Repetitive transcranial magnetic stimulation of the right secondary somatosensory motor cortex (S2) produces pain relief in patients with chronic neuropathic orofacial pain, an effect that was shown to be direct, and not a result of improvements in psychiatric or sleep disorder comorbidities. These findings were published in November in Medicine.1
A previous study by the same group reported that high-frequency rTMS stimulation of S2 had analgesic effects, as indicated by lower pain score on the NRS reported by patients subjected to S2 vs sham stimulation (P =.0071).2
In the current study, the researchers at Turku University Hospital in Finland assessed the effects of rTMS on sleep and psychiatric disorders that are common neuropathic pain comorbidities, as well as the influence of these comorbidities on rTMS-associated analgesia, by examining the effects of repetitive transcranial magnetic stimulation (rTMS) in 16 patients (ages 37-74; mean age 59) from 2009 to 2011 who presented with drug-resistant orofacial neuropathic pain.
The study participants had been diagnosed by a neurologist and an orofacial pain physician as follows: 7 had trigeminal neuropathic pain, 4 had atypical facial pain, and 5 had burning mouth syndrome. All patients displayed dysfunction of the trigeminal small- (and also large-, in some) fiber system, as well as a score ≥4 on the 0 to 10 numerical rating scale (NRS) for chronic daily neuropathic orofacial pain (daily average, 5.7; mean duration, 10.4 years).
Each study participant received 3 rTMS treatments (one of which was a placebo session), administered 4 weeks apart in a single-blind/within-subject manner. Stimulations (50 pulses at 90% of the resting motor threshold, every 10 s) targeted the facial area within the somatotopic representation of the primary sensorimotor cortex (S1/M1) and S2 in a random order.
Patients were assessed for psychiatric disorders based on the structured clinical interview for axis I disorders.3 Pain, mood, sleep and quality of life were assessed by study participants using the NRS to rate both pain and sleep and collected in study diaries for 4 weeks prior to and following treatment.
In addition, total hours of sleep, intensity, and interference of pain (measured using the Brief Pain Inventory),4 and sleep characteristics (assessed using the Basic Nordic Sleep Questionnaire),5 were all reported.
A more thorough assessment of sleep quality, measuring the 6 dimensions of sleep (ie, sleep disturbance , snoring, awakening with shortness of breath or headache, sleep adequacy, daytime somnolence, and quantity of sleep) was achieved through the Medical Outcomes Study (MOS) Sleep Measure, prior to and 1 month following each rTMS session.6
The authors found that neither sleep nor psychiatric disorders or medications (eg, opioids) had predictive value for rTMS treatment efficacy in study participants. The treatments had no detectable impact on either mood (assessed with the Beck Depression Inventory),7 or sleep quality.
Pain scores specific to neuropathic pain — but not to general pain — were reduced following S2 stimulation, as indicated by lower scores on the Neuropathic Pain Impact on Quality-of-Life questionnaire8 in treated vs sham-stimulated patients (P=.0031).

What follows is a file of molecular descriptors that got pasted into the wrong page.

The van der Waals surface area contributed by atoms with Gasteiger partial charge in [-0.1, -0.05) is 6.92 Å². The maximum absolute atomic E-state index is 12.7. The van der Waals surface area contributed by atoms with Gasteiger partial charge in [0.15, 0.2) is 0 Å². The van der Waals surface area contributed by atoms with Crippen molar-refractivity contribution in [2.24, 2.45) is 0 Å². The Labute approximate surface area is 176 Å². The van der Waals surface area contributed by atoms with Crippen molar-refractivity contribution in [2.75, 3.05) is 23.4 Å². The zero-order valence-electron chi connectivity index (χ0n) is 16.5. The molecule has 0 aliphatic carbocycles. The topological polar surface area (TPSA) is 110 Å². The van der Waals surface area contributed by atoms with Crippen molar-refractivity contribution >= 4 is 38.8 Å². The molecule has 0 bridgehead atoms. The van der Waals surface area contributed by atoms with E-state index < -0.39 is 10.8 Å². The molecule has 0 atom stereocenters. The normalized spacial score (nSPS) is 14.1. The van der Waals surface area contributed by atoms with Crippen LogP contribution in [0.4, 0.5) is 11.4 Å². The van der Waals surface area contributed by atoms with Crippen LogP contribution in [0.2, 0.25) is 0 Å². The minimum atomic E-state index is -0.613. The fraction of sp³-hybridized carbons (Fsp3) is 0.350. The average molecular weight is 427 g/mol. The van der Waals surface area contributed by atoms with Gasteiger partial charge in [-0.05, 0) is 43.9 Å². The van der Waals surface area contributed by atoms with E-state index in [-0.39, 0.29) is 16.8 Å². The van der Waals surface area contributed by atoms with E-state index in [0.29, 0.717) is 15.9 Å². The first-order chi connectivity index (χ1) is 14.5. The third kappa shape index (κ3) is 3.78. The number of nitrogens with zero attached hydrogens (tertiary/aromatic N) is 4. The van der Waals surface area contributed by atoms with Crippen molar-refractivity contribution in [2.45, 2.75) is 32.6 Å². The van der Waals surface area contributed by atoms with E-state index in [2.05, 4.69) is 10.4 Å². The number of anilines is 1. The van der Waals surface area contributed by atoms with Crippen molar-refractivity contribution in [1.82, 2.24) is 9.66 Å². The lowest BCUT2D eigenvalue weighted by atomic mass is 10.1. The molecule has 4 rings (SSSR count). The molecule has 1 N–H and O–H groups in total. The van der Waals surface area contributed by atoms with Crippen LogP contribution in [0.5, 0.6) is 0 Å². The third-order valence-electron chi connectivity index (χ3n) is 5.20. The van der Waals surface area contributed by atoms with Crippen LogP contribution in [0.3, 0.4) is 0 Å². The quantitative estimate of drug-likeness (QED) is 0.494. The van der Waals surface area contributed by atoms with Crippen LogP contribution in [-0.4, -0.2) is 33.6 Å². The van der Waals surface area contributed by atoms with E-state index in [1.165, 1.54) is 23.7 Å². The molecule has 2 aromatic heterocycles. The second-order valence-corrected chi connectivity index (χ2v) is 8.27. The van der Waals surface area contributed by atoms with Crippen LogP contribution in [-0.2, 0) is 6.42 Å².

Six (38%) and 10 (63%) of the patients had a current or lifetime psychiatric disorder (depression or anxiety), respectively.
The authors concluded that “the present results show that the analgesic effect of rTMS given to the right S2 cortex as previously reported is most likely due to a direct action on specific top-down pain modulation networks rather than a result of an indirect action via improvement of comorbid psychiatric or sleep disturbances.”
They also added that “S2 stimulation had no effect on depressive symptoms, sleep diary measures, or the MOS sleep scale index scores, and that “comorbidities such as depression, anxiety disorders, and sleep problems did not predict the rTMS treatment outcome.”
- Lindholm P, Lamusuo S, Taiminen T, et al. The analgesic effect of therapeutic rTMS is not mediated or predicted by comorbid psychiatric or sleep disorders. Medicine (Baltimore). 2016;95(44):e5231. doi: 10.1097/MD.0000000000005231.
- Lindholm P, Lamusuo S, Taiminen T, et al. Right secondary somatosensory cortex-a promising novel target for the treatment of drug-resistant neuropathic orofacial pain with repetitive transcranial magnetic stimulation. Pain. 2015;156(7):1276-1283.
- First MB, Spritzer RL, Gibbon M, et al. Structured clinical interview for DSM-IVaxis I disorders (SCID-I, 4/97 version). NewYork, NY: Biometrics Research Department, New York State Psychiatric Institute; 1997.
- Cleeland CS, Ryan KM. Pain assessment: global use of the Brief Pain Inventory. Ann Acad Med Singap. 1994;23(2):129-138.
- Partinen M, Gislason T. Basic Nordic Sleep Questionnaire (BNSQ): a quantitated measure of subjective sleep complaints. J Sleep Res. 1995;4:150–155.
- Spritzer KL, Hays RD. MOS sleep scale: a manual for use and scoring, Version 1.0. Los Angeles, CA:2003, November.
- Beck AT, Rial WY, Rickels K. Short form of depression inventory: crossvalidation. Psychol Rep. 1974;34:1184–1186.
- Poole HM, Murphy P, Nurmikko TJ. Development and preliminary validation of the NePIQoL: a quality-of-life measure for neuropathic pain. J Pain Symptom Manage. 2009;37:233–245.
This article originally appeared on Psychiatry Advisor